The Music of Prose: Excerpt 1
“We lived our lives largely in silence. We spoke only when academically necessary during university classes, which began at 9 after we rose at 5, participated in the recitation of the Divine Office, Meditation, Mass, breakfast, morning post [assigned chores] and ended at noon. During breakfast and lunch, someone stood at the lectern in the refectory and read to us while we ate in silence. Only during our convent class in the early afternoon were we allowed to speak (again no chats — just what was necessary for class discussion), and at two recreation periods a day, and during dinner. Also on special holidays, silence was suspended for the day.
But throughout the day, there was music. We sang or chanted the Hours (The Divine Office) several times a day, we sang informally during recreation, we sang at Mass, some of us sang in a special choir, called Schola — for musically complex High Masses and other celebrations and for performance. This entailed many, many hours of practice every week. And some of us studied music formally, voice included.
The result of all this was almost mystical. Unconsciously, naturally, gradually, we developed a way of communicating through music. I’m not sure I can explain this adequately, but what happened was this: we began to acquire an ability to perceive how someone was feeling or, in a general way, what she wanted to convey, by nuances in the way she sang. These communiqués were comprised of almost inaudible variations in tone, intensity, modulation, etc. I suppose it was just a matter of frequency and vibration, as is speech, but music took on extraordinary communicative properties. After we had all lived together for a while, we began to be able to communicate via both silence and music. Silence has endless qualities, but because this interview is about music, I’ll just give an example of a musical communication:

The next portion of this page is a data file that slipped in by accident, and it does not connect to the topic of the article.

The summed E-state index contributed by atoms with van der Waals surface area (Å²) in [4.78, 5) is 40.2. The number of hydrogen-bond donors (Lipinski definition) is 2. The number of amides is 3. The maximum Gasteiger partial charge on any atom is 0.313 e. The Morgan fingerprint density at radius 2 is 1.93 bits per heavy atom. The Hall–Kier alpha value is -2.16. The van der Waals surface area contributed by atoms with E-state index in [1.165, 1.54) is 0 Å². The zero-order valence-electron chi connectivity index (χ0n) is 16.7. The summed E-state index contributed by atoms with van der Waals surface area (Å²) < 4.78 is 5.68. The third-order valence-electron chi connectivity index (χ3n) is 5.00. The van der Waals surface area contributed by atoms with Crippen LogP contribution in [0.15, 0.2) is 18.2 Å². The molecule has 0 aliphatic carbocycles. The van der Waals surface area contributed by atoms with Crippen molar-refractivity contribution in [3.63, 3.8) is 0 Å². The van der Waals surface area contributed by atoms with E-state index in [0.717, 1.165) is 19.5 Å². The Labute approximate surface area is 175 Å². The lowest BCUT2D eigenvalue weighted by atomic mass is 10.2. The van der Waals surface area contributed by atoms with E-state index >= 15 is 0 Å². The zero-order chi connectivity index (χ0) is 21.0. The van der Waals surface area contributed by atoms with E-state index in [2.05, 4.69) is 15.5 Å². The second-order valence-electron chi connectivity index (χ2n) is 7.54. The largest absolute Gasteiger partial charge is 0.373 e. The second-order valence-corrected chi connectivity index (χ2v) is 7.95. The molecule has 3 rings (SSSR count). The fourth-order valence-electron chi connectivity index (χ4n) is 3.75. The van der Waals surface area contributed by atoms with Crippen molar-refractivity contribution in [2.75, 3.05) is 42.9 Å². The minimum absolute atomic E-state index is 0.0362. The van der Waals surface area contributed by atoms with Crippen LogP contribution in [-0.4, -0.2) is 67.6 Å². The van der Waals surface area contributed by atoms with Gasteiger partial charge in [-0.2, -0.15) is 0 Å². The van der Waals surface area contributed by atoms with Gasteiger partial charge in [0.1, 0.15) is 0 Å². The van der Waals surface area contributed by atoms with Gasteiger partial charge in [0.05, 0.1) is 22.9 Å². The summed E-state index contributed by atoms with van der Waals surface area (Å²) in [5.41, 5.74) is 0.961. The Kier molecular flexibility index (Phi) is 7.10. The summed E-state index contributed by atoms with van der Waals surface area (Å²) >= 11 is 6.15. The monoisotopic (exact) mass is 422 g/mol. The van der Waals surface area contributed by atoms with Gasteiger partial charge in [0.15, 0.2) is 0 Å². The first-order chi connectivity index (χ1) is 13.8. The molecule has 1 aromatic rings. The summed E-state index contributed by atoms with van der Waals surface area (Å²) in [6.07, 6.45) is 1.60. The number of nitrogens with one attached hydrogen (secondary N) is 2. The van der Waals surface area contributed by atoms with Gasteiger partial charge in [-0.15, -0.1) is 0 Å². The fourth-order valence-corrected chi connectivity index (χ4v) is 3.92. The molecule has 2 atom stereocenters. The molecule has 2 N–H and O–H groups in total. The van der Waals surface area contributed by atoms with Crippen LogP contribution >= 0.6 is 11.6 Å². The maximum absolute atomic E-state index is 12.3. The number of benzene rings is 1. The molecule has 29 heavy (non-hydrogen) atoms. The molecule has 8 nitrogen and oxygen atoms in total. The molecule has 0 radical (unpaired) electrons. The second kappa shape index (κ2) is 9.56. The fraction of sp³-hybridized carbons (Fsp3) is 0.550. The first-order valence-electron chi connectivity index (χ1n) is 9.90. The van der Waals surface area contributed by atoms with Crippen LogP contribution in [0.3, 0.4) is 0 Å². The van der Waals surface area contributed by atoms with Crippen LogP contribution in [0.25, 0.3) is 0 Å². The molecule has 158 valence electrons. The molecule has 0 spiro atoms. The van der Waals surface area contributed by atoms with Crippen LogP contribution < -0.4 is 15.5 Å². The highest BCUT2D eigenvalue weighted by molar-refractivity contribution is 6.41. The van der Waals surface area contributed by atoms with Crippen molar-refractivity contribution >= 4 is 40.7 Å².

Often when we were out on a walk, or tending the gardens, (or even working at a task if it were necessary to practice a certain piece) one of us would begin to sing a few bars from a composition. Others would join in, and — I know this is very odd — no matter how many of us there were, we would depart from the set piece and begin to sing entirely different notes and melodies and harmonies and descants — creating entirely new pieces, in complete conjunction with one another, without a single flawed note. I know that musicians have jamming sessions in which something similar happens, but the difference here is that not all of us were musicians, and during these extraordinary experiences, we seemed to be speaking a new language and exchanging information. I know how implausible that can sound to some of your readers, but it happened — and happened frequently. It bound us together.
The test of this was, that if someone else came into the room it would falter and break apart cacophonously, or if there were a visitor in our midst, it would simply be rendered inert. That was my early life in music.”
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